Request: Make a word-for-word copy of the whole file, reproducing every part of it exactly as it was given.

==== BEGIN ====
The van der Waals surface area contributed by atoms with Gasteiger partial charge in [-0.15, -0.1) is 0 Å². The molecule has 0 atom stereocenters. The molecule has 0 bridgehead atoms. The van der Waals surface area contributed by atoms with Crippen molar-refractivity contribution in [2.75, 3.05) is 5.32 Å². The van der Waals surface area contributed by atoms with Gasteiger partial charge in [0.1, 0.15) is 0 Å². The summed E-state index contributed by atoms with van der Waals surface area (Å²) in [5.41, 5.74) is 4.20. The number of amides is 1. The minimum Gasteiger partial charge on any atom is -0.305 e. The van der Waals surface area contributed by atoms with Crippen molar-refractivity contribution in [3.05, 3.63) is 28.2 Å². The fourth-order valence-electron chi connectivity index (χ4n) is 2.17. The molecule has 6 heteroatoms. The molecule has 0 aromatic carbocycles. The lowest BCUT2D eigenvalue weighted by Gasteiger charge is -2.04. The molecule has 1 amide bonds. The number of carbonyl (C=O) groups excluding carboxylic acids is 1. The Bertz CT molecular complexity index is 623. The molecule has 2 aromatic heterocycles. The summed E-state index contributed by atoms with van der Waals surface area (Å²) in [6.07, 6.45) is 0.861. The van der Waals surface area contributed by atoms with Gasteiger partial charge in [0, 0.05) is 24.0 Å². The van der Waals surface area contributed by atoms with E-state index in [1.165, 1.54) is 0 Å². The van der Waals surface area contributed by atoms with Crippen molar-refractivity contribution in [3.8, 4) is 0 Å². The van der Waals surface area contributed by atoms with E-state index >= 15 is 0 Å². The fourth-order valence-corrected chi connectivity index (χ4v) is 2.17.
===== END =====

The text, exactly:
The van der Waals surface area contributed by atoms with Gasteiger partial charge in [-0.15, -0.1) is 0 Å². The molecule has 0 atom stereocenters. The molecule has 0 bridgehead atoms. The van der Waals surface area contributed by atoms with Crippen molar-refractivity contribution in [2.75, 3.05) is 5.32 Å². The van der Waals surface area contributed by atoms with Gasteiger partial charge in [0.1, 0.15) is 0 Å². The summed E-state index contributed by atoms with van der Waals surface area (Å²) in [5.41, 5.74) is 4.20. The number of amides is 1. The minimum Gasteiger partial charge on any atom is -0.305 e. The van der Waals surface area contributed by atoms with Crippen molar-refractivity contribution in [3.05, 3.63) is 28.2 Å². The fourth-order valence-electron chi connectivity index (χ4n) is 2.17. The molecule has 6 heteroatoms. The molecule has 0 aromatic carbocycles. The lowest BCUT2D eigenvalue weighted by Gasteiger charge is -2.04. The molecule has 1 amide bonds. The number of carbonyl (C=O) groups excluding carboxylic acids is 1. The Bertz CT molecular complexity index is 623. The molecule has 2 aromatic heterocycles. The summed E-state index contributed by atoms with van der Waals surface area (Å²) in [6.07, 6.45) is 0.861. The van der Waals surface area contributed by atoms with Gasteiger partial charge in [0, 0.05) is 24.0 Å². The van der Waals surface area contributed by atoms with E-state index in [1.165, 1.54) is 0 Å². The van der Waals surface area contributed by atoms with Crippen molar-refractivity contribution in [3.8, 4) is 0 Å². The van der Waals surface area contributed by atoms with E-state index >= 15 is 0 Å². The fourth-order valence-corrected chi connectivity index (χ4v) is 2.17.